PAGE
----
Prince Edward Island, known as the “Gentle Province” or the “Garden Province,” is the smallest and greenest province in Canada. Nestled in the Gulf of St. Lawrence, PEI boasts beautiful beaches, red cliffs, picturesque towns, friendly people, unique Acadian culture and more golf courses per capita than anywhere else in the world. It’s also home to all things related to Anne of Green Gables, including the Green Gables farmhouse, Prince Edward Island’s most popular tourist destination.
But whether you’re a fan of Anne of Green Gables or not, you’ll never run out of things to do on PEI. Here are some of the top Prince Edward Island attractions:
Just outside Cavendish is Avonlea Village, a beautiful recreation of the fictional village featured in Anne of Green Gables. Go back in time 100 years and join your favourite Avonlea characters for a fun day of interaction experiences.
This family-friendly attraction features everything you’d expect from a 1908 town, including kitchen parties, oyster shucking, dance lessons and pig races. Have a taste of homemade chocolates, raspberry cordial and ice cream while you explore heritage buildings, exhibitors and spectacular gardens.
Avonlea Village is the #1 rated Prince Edward Island attraction on TripAdvisor.
Green Gables, the house made famous by Lucy Maud Montgomery’s Anne of Green Gables series, is one of the most notable literary landmarks in Canada. Located in Prince Edward Island National Park, this national historic site attracts hundreds of thousands of visitors each year.
The exterior of the 19th century farmhouse hasn’t changed much over time, and its interior decor and artifacts depict the late Victorian Period in rural Prince Edward Island. You can explore the house with a guided or self-guided tour, then head outside to enjoy the 19th century gardens, farmyard and walking trails, including the Haunted Wood and Lovers Lane.
Prince Edward Island National Park
Prince Edward Island National Park covers 22 km² of sand dunes, sandstone cliffs, sandspits, beaches, barrier islands, wetlands and forests on the island’s north shore. It’s home to a variety of plants and animals, including the threatened Gulf of Saint Lawrence Aster and the endangered Piping Plover, as well as unique cultural treasures, including L. M. Montgomery’s Cavendish National Historic Site (home of Green Gables) and Dalvay-by-the-Sea National Historic Site. Archaeological findings dating back 10,000 years have also been discovered in Prince Edward Island National Park.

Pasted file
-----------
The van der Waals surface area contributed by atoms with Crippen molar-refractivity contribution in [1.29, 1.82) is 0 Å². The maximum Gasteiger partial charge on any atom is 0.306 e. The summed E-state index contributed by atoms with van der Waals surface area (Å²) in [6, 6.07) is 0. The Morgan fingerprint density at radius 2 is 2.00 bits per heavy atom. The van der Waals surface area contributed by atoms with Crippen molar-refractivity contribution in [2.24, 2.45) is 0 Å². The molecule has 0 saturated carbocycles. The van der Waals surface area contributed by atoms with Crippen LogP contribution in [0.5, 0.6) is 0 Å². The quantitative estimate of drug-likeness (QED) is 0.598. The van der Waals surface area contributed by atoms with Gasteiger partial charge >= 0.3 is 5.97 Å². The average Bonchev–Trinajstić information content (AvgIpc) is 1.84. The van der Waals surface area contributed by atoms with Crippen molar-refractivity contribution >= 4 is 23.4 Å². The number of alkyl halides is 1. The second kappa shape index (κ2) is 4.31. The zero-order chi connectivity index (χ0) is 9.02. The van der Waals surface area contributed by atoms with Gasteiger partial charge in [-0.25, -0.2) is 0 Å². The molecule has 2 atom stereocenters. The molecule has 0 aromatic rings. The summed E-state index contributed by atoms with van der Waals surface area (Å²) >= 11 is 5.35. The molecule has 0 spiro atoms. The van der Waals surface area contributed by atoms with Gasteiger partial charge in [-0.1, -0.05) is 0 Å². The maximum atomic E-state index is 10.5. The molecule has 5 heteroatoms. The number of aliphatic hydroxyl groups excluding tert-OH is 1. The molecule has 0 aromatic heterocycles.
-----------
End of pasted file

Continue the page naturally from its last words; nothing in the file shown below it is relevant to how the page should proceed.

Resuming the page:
Prince Edward Island is Canada’s #1 golf destination. Even though it’s the smallest and least populated province, PEI boasts more golf courses per capita than any other place on the planet. It has 10 of the Top 100 Courses in Canada as rated by the Globe & Mail and 5% of the top 350 courses in North America as rated by Golf Digest—nearly 30 courses all within 45 minutes of each other.
The top 3 Prince Edward Island golf courses are:
Brudenell River: Long recognized as the most popular course on the Island. A picturesque garden and river course with six par 3’s, six par 4’s and six par 5’s.
Dundarave: A red sandstone, 18-hole championship golf course designed by award-winning architects, Dr. Michael Hurzdan and Dana Fry.
The Links at Crowbush Cove: A spectacular course designed around the seaside dunes of Prince Edward Island’s north shore, incorporating panoramic views and plenty of challenge.
The Confederation Bridge
With a length of 12.9 kilometres (8 miles), the Confederation Bridge is the world’s longest bridge over ice-covered water (in the winter only). It connects Borden-Carlton, PEI to Jourimain Island, New Brunswick and takes about 10 minutes to drive across. It’s a lot faster than taking the ferry and bridge tolls cover the round trip.
This $1 billion engineering wonder offers sweeping views of the Northumberland Strait. If you suffer from vertigo, you can ask one of the bridge personnel to drive your car across for you.